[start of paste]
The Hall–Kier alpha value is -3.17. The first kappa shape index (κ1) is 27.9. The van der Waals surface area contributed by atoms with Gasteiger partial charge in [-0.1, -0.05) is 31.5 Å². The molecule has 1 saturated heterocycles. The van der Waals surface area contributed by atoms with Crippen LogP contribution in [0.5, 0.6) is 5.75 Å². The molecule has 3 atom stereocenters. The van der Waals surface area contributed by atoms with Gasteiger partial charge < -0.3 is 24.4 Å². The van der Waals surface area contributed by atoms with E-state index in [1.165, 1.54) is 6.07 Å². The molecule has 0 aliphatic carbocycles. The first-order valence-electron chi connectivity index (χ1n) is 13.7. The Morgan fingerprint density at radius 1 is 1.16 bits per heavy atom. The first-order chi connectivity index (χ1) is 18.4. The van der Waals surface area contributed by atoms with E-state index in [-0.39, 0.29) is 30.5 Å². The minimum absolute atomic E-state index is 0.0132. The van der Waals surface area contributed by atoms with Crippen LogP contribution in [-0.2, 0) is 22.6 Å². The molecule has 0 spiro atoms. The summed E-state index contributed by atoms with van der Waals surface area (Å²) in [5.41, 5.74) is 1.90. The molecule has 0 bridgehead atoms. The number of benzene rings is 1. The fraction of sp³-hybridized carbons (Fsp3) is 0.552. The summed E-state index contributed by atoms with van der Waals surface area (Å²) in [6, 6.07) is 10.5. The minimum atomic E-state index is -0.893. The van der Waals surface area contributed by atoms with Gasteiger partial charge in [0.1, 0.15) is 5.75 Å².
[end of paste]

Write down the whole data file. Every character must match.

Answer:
The Hall–Kier alpha value is -3.17. The first kappa shape index (κ1) is 27.9. The van der Waals surface area contributed by atoms with Gasteiger partial charge in [-0.1, -0.05) is 31.5 Å². The molecule has 1 saturated heterocycles. The van der Waals surface area contributed by atoms with Crippen LogP contribution in [0.5, 0.6) is 5.75 Å². The molecule has 3 atom stereocenters. The van der Waals surface area contributed by atoms with Gasteiger partial charge < -0.3 is 24.4 Å². The van der Waals surface area contributed by atoms with E-state index in [1.165, 1.54) is 6.07 Å². The molecule has 0 aliphatic carbocycles. The first-order valence-electron chi connectivity index (χ1n) is 13.7. The Morgan fingerprint density at radius 1 is 1.16 bits per heavy atom. The first-order chi connectivity index (χ1) is 18.4. The van der Waals surface area contributed by atoms with E-state index in [-0.39, 0.29) is 30.5 Å². The minimum absolute atomic E-state index is 0.0132. The van der Waals surface area contributed by atoms with Crippen LogP contribution in [-0.2, 0) is 22.6 Å². The molecule has 0 spiro atoms. The summed E-state index contributed by atoms with van der Waals surface area (Å²) in [5.41, 5.74) is 1.90. The molecule has 0 bridgehead atoms. The number of benzene rings is 1. The fraction of sp³-hybridized carbons (Fsp3) is 0.552. The summed E-state index contributed by atoms with van der Waals surface area (Å²) in [6, 6.07) is 10.5. The minimum atomic E-state index is -0.893. The van der Waals surface area contributed by atoms with Gasteiger partial charge in [0.1, 0.15) is 5.75 Å².